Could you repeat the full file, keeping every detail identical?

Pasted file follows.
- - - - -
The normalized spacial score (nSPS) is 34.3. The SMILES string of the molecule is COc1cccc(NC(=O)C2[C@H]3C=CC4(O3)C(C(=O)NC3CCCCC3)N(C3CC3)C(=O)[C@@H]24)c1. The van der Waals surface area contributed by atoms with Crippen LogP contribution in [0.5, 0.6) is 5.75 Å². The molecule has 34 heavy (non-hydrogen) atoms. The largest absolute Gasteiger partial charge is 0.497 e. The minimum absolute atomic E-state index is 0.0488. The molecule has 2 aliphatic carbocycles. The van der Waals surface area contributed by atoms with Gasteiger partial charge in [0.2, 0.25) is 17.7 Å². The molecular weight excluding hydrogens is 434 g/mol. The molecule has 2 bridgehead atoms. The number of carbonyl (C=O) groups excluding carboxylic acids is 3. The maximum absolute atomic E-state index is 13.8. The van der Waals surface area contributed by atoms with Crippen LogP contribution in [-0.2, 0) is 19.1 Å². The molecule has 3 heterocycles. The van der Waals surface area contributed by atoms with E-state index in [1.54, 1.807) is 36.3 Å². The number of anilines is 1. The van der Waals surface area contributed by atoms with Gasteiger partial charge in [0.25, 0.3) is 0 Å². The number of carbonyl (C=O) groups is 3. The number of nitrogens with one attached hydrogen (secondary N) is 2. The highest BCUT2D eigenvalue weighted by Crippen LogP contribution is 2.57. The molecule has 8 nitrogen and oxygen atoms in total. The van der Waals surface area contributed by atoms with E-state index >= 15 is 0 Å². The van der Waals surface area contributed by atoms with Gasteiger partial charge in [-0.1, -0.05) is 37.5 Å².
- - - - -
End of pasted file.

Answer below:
The normalized spacial score (nSPS) is 34.3. The SMILES string of the molecule is COc1cccc(NC(=O)C2[C@H]3C=CC4(O3)C(C(=O)NC3CCCCC3)N(C3CC3)C(=O)[C@@H]24)c1. The van der Waals surface area contributed by atoms with Crippen LogP contribution in [0.5, 0.6) is 5.75 Å². The molecule has 34 heavy (non-hydrogen) atoms. The largest absolute Gasteiger partial charge is 0.497 e. The minimum absolute atomic E-state index is 0.0488. The molecule has 2 aliphatic carbocycles. The van der Waals surface area contributed by atoms with Gasteiger partial charge in [0.2, 0.25) is 17.7 Å². The molecular weight excluding hydrogens is 434 g/mol. The molecule has 2 bridgehead atoms. The number of carbonyl (C=O) groups excluding carboxylic acids is 3. The maximum absolute atomic E-state index is 13.8. The van der Waals surface area contributed by atoms with Crippen LogP contribution in [-0.2, 0) is 19.1 Å². The molecule has 3 heterocycles. The van der Waals surface area contributed by atoms with E-state index in [1.54, 1.807) is 36.3 Å². The number of anilines is 1. The van der Waals surface area contributed by atoms with Gasteiger partial charge in [0.25, 0.3) is 0 Å². The number of carbonyl (C=O) groups is 3. The number of nitrogens with one attached hydrogen (secondary N) is 2. The highest BCUT2D eigenvalue weighted by Crippen LogP contribution is 2.57. The molecule has 8 nitrogen and oxygen atoms in total. The van der Waals surface area contributed by atoms with E-state index >= 15 is 0 Å². The van der Waals surface area contributed by atoms with Gasteiger partial charge in [-0.1, -0.05) is 37.5 Å².